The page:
October 28th, 2020 Analytics, Atlantic Hurricane Season, Insights

BMS Tropical Update 10/28/2020

By Andrew Siffert – Vice President / Senior Meteorologist

Because it is a busy renewal season and Zeta’s fast forward motion is so critical to the impacts to the insurance industry, another Vlog has been posted that goes into more detail on the impacts that are highlighted below.

In yesterday's update and video, I outlined how Zeta was expected to modestly strengthen as it moved through the Gulf of Mexico, supported by a moist atmosphere and low wind shear environment. It was pointed out that the colder waters to the north near the Gulf Coast would not allow for much weakening due to the fast forward motion Zeta will have as it races towards landfall. Zeta now has the potential to become a Category 2 before landfall, which is stronger than yesterday's forecast model guidance. Little weakening is expected to occur right before landfall. Once again, the insurance industry cannot discount Zeta provided how close it will track to New Orleans, which will significantly depend on how the wind field takes shape over the metro area of 1.2 million people. Depending on the track proximity to the metro area, it could easily cause significant loss to the insurance industry.

This morning's satellite imagery shows a marked increase in convection compared to 24 hours ago as the storm moved off the Yucatan. A more well-defined eye is taking shape, which points to a healthy and strengthening hurricane. The observation from the hurricane hunter aircraft offers some valuable insight into the storm's wind field. Given Zeta is tracking at 18 mph to the north, 220 miles southwest of the mouth of the Mississippi River, it is clear that the strongest winds are focused east of the center. This is where the storm’s motion vector adds to the circulation winds. This will be a very critical aspect to Zeta's impact on risks along the Gulf Coast. The faster the storm motion, the higher the potential winds on the side where winds follow the forward motion and weaker winds on the opposite side. Therefore, at landfall, the risks to the east of Zeta's center will have the highest damage degrees.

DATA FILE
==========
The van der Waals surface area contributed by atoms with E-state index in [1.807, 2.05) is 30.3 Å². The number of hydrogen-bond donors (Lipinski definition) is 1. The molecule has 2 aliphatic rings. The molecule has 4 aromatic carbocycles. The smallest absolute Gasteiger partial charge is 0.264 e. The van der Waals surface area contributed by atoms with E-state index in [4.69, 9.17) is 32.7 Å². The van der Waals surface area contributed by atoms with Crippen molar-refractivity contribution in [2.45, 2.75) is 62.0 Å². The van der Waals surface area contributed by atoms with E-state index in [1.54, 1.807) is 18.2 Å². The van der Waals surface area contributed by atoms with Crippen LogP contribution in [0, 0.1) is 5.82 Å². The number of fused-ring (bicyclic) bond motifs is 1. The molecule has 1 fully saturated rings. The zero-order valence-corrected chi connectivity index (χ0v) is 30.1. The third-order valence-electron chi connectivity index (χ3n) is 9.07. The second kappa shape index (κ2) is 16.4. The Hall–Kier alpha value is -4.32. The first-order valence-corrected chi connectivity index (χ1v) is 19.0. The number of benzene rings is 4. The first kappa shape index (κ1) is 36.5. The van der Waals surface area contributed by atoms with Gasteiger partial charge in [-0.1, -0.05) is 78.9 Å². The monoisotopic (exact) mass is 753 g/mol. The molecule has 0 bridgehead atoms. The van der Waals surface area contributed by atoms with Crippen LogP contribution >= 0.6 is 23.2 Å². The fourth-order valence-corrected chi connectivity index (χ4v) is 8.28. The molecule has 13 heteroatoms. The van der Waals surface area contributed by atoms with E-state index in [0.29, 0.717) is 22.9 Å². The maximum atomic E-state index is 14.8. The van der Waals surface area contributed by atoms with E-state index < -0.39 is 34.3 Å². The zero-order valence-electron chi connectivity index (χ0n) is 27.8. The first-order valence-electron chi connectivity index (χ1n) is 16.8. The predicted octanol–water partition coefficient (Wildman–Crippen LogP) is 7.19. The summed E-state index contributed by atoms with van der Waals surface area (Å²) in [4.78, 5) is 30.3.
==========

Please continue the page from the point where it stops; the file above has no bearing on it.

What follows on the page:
This show the impact of storm motion has on the wind speeds at the surface

The Sea Surface Temperatures (SST) do not get colder (below 78 degrees F) until the last 50 miles before Louisiana. Provided the fast forward motion, it will not have much time over these cooler waters. When you combine this with Zeta getting caught up with favorable jet stream dynamics due to the upper-level trough of low pressure that created the ice storm over the southern plains, Zeta should maintain its strengthening with little weakening before landfall.

The Right Side of the Track

The BMS iVision Verisk 3-second wind gust respond product provides a good look at how Zeta's wind field will look as it moves ashore. The forecast below, which is updated four times daily, allows BMS clients to get multiple views of potential impacts to a portfolio of risks. The latest forecast shows that the strongest winds will be focused just east of the storm center's track. This means that New Orleans metro area is just to the east of the strongest winds, which is critical in the ultimate loss; however, places along the Mississippi coastline 30-50 miles east of the center will see significantly stronger winds than parts of Louisiana 10-15 miles west of the center.

It would appear that the storm surge will not be significant due to the storm's fast forward motion. Still, the wind direction at landfall will funnel water inland and produce substantial storm surge for some areas as the shape and topography of the coastline in this area is favorable for enhancing storm surge along the Mississippi coast. This area should be prepared for water 6-10 feet above normally dry ground. However, it should also be noted after Katrina destroyed the coastal region, everything SHOULD have been rebuilt to survive a 9 foot water rise, so hopefully, storm surge is not an issue with Zeta.

Inland Wind Damage

With Zeta expected to move onshore this evening around 5-6 PM CDT. The storm will then continue quickly inland, which is the last major point that the insurance industry needs to understand. Although Sally made landfall and impacted parts of Mississippi, and Alabama, Zeta is moving so fast its swath of damaging winds will extend farther inland than most hurricanes. Sally was a slow-moving storm, and it had 12-18 hours to weaken after landfall before winds reached the Southeast's interior points. Zeta will reach southwest Alabama less than 6 hours after landfall.

Even as the storm races through central Alabama and begins to lose its tropical characteristics early tomorrow morning, it will still produce a region of 40-50 mph winds capable of producing damage to trees and power lines. These winds will move into northern Georgia later tomorrow morning. The calculated soil moisture over the Southeast is above average, and this will weaken the root system of some of the trees; therefore, I would expect power outages even after Zeta weakens below hurricane strength event up into the Carolinas.

Zeta's remnants are still expected to bring snow to interior parts of the Northeast on Friday. However, the trend in recent model guidance is towards a weaker and less-amplified storm bringing lighter snow to a smaller area.